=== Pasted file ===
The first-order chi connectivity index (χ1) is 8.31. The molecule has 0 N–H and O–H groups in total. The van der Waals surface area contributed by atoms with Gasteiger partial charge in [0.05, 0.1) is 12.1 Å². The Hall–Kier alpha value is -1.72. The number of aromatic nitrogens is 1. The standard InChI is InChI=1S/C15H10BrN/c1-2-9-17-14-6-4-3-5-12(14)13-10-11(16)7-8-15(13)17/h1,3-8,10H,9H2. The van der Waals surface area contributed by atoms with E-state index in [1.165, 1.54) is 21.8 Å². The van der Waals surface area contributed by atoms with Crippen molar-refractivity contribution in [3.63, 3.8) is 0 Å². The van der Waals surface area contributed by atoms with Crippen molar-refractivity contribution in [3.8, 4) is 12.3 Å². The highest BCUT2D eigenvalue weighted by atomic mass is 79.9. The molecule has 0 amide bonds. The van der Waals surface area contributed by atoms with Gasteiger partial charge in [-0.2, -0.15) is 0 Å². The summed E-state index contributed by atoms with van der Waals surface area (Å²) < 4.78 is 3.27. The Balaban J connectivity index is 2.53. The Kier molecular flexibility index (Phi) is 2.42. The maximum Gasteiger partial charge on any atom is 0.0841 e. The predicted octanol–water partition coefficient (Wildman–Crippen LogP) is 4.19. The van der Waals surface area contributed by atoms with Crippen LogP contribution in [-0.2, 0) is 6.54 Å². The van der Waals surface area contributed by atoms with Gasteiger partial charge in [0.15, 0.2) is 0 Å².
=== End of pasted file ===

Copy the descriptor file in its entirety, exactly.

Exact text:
The first-order chi connectivity index (χ1) is 8.31. The molecule has 0 N–H and O–H groups in total. The van der Waals surface area contributed by atoms with Gasteiger partial charge in [0.05, 0.1) is 12.1 Å². The Hall–Kier alpha value is -1.72. The number of aromatic nitrogens is 1. The standard InChI is InChI=1S/C15H10BrN/c1-2-9-17-14-6-4-3-5-12(14)13-10-11(16)7-8-15(13)17/h1,3-8,10H,9H2. The van der Waals surface area contributed by atoms with E-state index in [1.165, 1.54) is 21.8 Å². The van der Waals surface area contributed by atoms with Crippen molar-refractivity contribution in [3.63, 3.8) is 0 Å². The van der Waals surface area contributed by atoms with Crippen molar-refractivity contribution in [3.8, 4) is 12.3 Å². The highest BCUT2D eigenvalue weighted by atomic mass is 79.9. The molecule has 0 amide bonds. The van der Waals surface area contributed by atoms with Gasteiger partial charge in [-0.2, -0.15) is 0 Å². The summed E-state index contributed by atoms with van der Waals surface area (Å²) < 4.78 is 3.27. The Balaban J connectivity index is 2.53. The Kier molecular flexibility index (Phi) is 2.42. The maximum Gasteiger partial charge on any atom is 0.0841 e. The predicted octanol–water partition coefficient (Wildman–Crippen LogP) is 4.19. The van der Waals surface area contributed by atoms with Crippen LogP contribution in [-0.2, 0) is 6.54 Å². The van der Waals surface area contributed by atoms with Gasteiger partial charge in [0.15, 0.2) is 0 Å².